necessary information himself, he is not qualified to form an opinion on Novartis’
alleged failure to provide the FDA with complete data. It may in fact be the case
that Novartis failed to provide the FDA in 2008 all the information in its
possession. However, Dr. Taylor is not qualified to opine on this topic since he
failed to review the underlying case reports and is not a regulatory expert. His
opinion that Novartis provided incomplete data to the FDA will also be excluded.
Conclusion as to the Admissibility of Dr. Taylor’s
Dr. Taylor lacks the expertise to offer the general causation opinion he
intends to offer, and he did not employ a reliable methodology in forming his
opinion. Therefore, Dr. Taylor’s testimony is due to be EXCLUDED in full, and
the Motion To Strike his testimony (doc. 116) is due to be GRANTED.
Jones also offers the opinions of two non-retained experts, Dr. James
Worthen and Dr. Timothy Mark Ricketts, into evidence. As neither Dr. Worthen
nor Dr. Ricketts was specifically retained by Jones for the purposes of this
litigation, neither doctor was required to provide a written report pursuant to Rule
26(a)(2)(B) of the Federal Rules of Civil Procedure.28 Instead, pursuant to Rule
26(a)(2)(C), Jones was required to disclose (1) the subject matter on which Dr.
Worthen and Dr. Rickets were expected to present evidence and (2) a summary of
the facts and opinions to which they were expected to testify. FED. R. CIV. P.
26(a)(2)(C). These brief statements may be found in “Plaintiff’s Expert
Disclosures,” which has been admitted into evidence. (Doc. 119-1).
Dr. Worthen was deposed on April 16, 2015 (doc. 119-4, the “Worthen
Deposition”), and Dr. Ricketts was deposed on April 14, 2015 (doc. 119-5, the
Rule 26(a)(2)(B) states as follows, “Unless otherwise stipulated or ordered by the
court, this disclosure must be accompanied by a written report – prepared and signed by the
witness – if the witness is one retained or specially employed to provide expert testimony in the
case.” FED. R. CIV. P. 26(a)(2)(B).
“Ricketts Deposition”). On August 15, 2016, Novartis filed a Motion To Strike the
testimony of Dr. Worthen and Dr. Ricketts (doc. 118) and a brief in support of its
Motion (doc. 119, the “Non-Retained Experts Brief”). On September 19, 2016,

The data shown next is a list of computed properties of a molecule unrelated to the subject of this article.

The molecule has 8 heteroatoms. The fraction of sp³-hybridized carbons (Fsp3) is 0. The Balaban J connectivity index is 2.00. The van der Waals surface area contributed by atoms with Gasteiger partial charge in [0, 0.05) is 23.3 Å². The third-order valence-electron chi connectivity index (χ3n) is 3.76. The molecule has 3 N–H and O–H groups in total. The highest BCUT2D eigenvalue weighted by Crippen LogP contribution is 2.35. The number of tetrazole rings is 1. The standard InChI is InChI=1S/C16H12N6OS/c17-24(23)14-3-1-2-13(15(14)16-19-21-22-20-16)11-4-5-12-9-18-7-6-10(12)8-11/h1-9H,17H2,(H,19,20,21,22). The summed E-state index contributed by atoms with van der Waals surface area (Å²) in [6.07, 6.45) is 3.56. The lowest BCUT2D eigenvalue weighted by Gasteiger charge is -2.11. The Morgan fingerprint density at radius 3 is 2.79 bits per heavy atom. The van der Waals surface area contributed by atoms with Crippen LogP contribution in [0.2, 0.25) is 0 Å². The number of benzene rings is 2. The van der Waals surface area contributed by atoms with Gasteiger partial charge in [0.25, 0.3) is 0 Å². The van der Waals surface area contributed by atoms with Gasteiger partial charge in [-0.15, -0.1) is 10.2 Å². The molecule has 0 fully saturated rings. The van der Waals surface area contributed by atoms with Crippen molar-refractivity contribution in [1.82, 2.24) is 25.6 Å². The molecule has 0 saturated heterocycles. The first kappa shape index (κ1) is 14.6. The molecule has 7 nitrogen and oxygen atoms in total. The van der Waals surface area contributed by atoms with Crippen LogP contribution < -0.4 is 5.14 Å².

Jones filed a Response opposing Novartis’ Motion To Strike. (Doc. 144, the “NonRetained Experts Response”). On October 14, 2016, Novartis filed a reply brief in
support of its Motion To Strike. (Doc. 181, the “Non-Retained Experts Reply”).
For the following reasons, Novartis’ Motion To Strike the testimony of Dr.
Worthen and Dr. Ricketts is due to be GRANTED to the extent that either expert
intends to offer an opinion on causation.
Dr. Worthen’s Qualifications
Dr. Worthen is a board-certified orthopaedic surgeon who has been
continuously practicing orthopaedic surgery since 2005. (Doc. 119-1) at 3,
(“Plaintiff’s Expert Disclosures”). He attended the University of Alabama
Birmingham (“UAB”) Medical School and completed his residency in orthopedic
surgery at UAB. Id. Jones claims that Dr. Worthen has treated thousands of
patients who suffered from femur fractures and has treated several patients who
have been treated for osteoporosis with bisphosphonate drugs. Id.
On October 26, 2011, Dr. Worthen was on call at St. Vincent’s Hospital
when Jones arrived with a femoral fracture. Worthen Deposition, (Doc. 119-4) at 6
(20:1-9). Dr. Worthen performed surgery on both of Jones’s femoral fractures.
(Doc. 119-1) at 3.29 Jones plans to offer Dr. Worthen to testify based on personal
knowledge gained from his care and treatment of Jones, including his own
examinations, diagnoses, and courses of treatment. Id. Dr. Worthen intends to
opine that (1) the complete femoral fracture of Jones’s right femur was an atypical
femur fracture; (2) Reclast “probably caused” Jones’s AFF in her right femur; (3)
the stress fracture of Jones’s left femur “was caused by the infused Reclast
following a history of bisphosphonate use.” Id. at 3-4.
Dr. Worthen Is not Qualified To Offer an Expert
Opinion on Causation
Novartis argues that Dr. Worthen is not qualified to offer an expert opinion
about the cause of Jones’s femoral fractures. Novartis claims that this court’s
previous decision in Harvey v. Novartis Pharms. Corp., 895 F. Supp. 2d 1206
(N.D. Ala. 2012) provides very persuasive authority that Dr. Worthen is not
qualified and his opinions are not reliable.
In Harvey, this court excluded causation testimony by the plaintiff’s non-
The first surgery was performed on October 27, 2011. (Doc. 144) at 4. She
subsequently experienced a second femoral fracture, id. at 5, and Dr. Worthen operated on that
second fracture on February 10, 2012. Id.
retained expert because he was not qualified to testify to the cause of the
plaintiff’s injury, and his attempt to rule out alternative competing explanations
for plaintiff’s injury using a differential diagnosis was not reliable. Id. at 12121213. Even though the surgeon in Harvey was purportedly aware of the
relationship between osteonecrosis and BP use and had extensive surgical training,
he had no practical experience in identifying the causes of that type of injury and
testified that he assumed that BP use had caused the plaintiff’s injury. Id. at 1212;
see id. at 1211 (“[The surgeon] testified that he does not conduct medical or
scientific research, has never researched osteonecrosis of the jaw, has never
researched bisphosphonates, has never published or submitted a paper on either
osteonecrosis of the jaw or bisphosphonates, and has never taught on either
subject.”). As the court explained, “the issue before the court is not if Harvey had
osteonecrosis of the jaw, but what caused her to have it.”) Id. at 1212 (emphasis in
Jones has understandably attempted to distinguish this court’s opinion in
Harvey from this litigation, but her attempts fall short of the mark. Like in Harvey,